Awareness and Use of Open Educational Resources Hits All-Time High Among Higher Education Faculty

Bay View Analytics

Bar chart showing the use of digital materials in higher education courses

Digital Materials Used Regularly in Couses

Faculty also report high levels of adoption of digital textbooks and tools

Even as many courses return to in-person learning, it’s clear that the flexibility of OER is catching on with instructors.”

— Julia Seaman, Research Director

OAKLAND, CA, USA, September 6, 2023/ — Nearly two thirds (64%) of U.S. higher education faculty are aware of open educational resources (OER) and nearly one third (29%) require OER in their course, according to an annual survey of faculty and administrators conducted by Bay View Analytics. Both awareness and use of OER—which are openly licensed and thus free to use, edit, and share—jumped by seven percentage points compared to the 2021-22 school year, reaching their highest levels seen in the 12 years the survey has been administered.

“Faculty are concerned about students being able to afford course materials, and they’re much more comfortable finding and using resources like downloadable OER after the pandemic,” said Julia Seaman, who led the survey for Bay View Analytics. “Even as many courses return to in-person learning, it’s clear that the flexibility of OER is catching on with instructors.”

The survey also found that digital tools and course materials have become increasingly prevalent in higher education classrooms, as 88% of faculty who use a textbook offer it in digital format. Educators and administrators report that digital tools offer appreciable flexibility for students and instructors alike, and their pricing can be competitive with traditional print materials.

Other key findings from the survey include:
• Faculty are most commonly using digital tools, like digital textbooks and homework software, to replace print tools like physical textbooks and homework handouts. But a small number of faculty are also utilizing new tools that have no physical counterpart, such as digital collaboration tools and student progress monitors.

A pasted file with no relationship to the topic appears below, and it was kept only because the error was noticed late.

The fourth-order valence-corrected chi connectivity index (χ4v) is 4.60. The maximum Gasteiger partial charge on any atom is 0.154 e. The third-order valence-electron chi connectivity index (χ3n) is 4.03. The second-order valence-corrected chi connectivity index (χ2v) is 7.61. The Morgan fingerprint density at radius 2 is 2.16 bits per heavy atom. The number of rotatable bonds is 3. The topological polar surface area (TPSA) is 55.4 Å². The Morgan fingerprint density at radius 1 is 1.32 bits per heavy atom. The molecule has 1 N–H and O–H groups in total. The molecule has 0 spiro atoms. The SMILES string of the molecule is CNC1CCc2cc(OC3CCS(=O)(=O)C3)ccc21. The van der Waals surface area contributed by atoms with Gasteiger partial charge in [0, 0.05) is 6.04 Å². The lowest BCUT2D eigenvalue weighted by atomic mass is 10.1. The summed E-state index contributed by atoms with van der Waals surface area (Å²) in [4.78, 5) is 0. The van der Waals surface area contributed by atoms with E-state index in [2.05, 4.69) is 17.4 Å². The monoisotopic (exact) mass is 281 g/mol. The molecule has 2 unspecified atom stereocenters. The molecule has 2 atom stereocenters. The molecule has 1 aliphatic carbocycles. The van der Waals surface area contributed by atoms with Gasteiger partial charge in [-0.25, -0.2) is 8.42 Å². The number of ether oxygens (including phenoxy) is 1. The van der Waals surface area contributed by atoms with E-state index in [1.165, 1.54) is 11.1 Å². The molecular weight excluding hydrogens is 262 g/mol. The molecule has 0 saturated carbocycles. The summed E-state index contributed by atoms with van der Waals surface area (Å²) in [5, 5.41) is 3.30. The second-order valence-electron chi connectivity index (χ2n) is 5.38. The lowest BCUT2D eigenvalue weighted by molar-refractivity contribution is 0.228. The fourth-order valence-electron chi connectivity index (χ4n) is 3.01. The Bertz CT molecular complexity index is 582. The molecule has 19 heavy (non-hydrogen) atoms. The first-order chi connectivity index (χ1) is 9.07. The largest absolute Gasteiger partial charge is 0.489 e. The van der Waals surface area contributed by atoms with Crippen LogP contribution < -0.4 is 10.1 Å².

• Faculty are generally satisfied with the overall quality of their curricula, as 50% gave their curricula a grade of either an A or B.
• 62% of faculty agree that the cost of course materials is a serious problem for their students.
• Although reported use of inclusive access programs — also known as automatic purchase programs — remains steady, there appears to be confusion around them, as 51% of faculty said they were not aware of these programs, compared to 44% who said they were unaware in 2021-22.

These results are part of an annual survey of educators and administrators conducted by Bay View Analytics, tracking curricula adoption decisions in higher education in the U.S. The project is supported by the William and Flora Hewlett Foundation and Online Learning Consortium. The complete report, Digitally Established, has been released under a Creative Commons license and is available for download at The full series of reports for this project and for reports on higher education are available on the OER section of the Bay View Analytics webpage,

About Bay View Analytics

Bay View Analytics is a statistical research firm focusing on survey design, implementation and analysis. The scope of Bay View Analytics’ consulting engagements includes scientific statistical analyses, clinical trial statistics and survey designs for a range of topics, with a particular focus on online education. Bay View Analytics has been conducting research and publishing annual reports on the state of online education in U.S. higher education for thirteen years. Visit for more information or contact us at [email protected].

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